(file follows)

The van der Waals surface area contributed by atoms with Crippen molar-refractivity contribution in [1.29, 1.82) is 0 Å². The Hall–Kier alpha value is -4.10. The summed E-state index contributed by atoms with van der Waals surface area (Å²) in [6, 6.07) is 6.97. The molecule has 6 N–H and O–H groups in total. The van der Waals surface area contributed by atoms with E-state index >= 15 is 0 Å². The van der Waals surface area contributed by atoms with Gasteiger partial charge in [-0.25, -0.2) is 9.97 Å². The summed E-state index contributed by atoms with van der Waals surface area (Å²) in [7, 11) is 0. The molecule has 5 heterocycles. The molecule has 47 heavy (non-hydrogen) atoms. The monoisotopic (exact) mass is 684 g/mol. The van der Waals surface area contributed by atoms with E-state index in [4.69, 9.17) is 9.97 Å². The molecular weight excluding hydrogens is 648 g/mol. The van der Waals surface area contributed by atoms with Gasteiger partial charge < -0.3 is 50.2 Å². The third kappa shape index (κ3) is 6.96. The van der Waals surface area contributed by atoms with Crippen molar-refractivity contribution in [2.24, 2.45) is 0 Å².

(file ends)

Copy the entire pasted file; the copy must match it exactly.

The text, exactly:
The van der Waals surface area contributed by atoms with Crippen molar-refractivity contribution in [1.29, 1.82) is 0 Å². The Hall–Kier alpha value is -4.10. The summed E-state index contributed by atoms with van der Waals surface area (Å²) in [6, 6.07) is 6.97. The molecule has 6 N–H and O–H groups in total. The van der Waals surface area contributed by atoms with E-state index >= 15 is 0 Å². The van der Waals surface area contributed by atoms with Gasteiger partial charge in [-0.25, -0.2) is 9.97 Å². The summed E-state index contributed by atoms with van der Waals surface area (Å²) in [7, 11) is 0. The molecule has 5 heterocycles. The molecule has 47 heavy (non-hydrogen) atoms. The monoisotopic (exact) mass is 684 g/mol. The van der Waals surface area contributed by atoms with E-state index in [4.69, 9.17) is 9.97 Å². The molecular weight excluding hydrogens is 648 g/mol. The van der Waals surface area contributed by atoms with Gasteiger partial charge < -0.3 is 50.2 Å². The third kappa shape index (κ3) is 6.96. The van der Waals surface area contributed by atoms with Crippen molar-refractivity contribution in [2.24, 2.45) is 0 Å².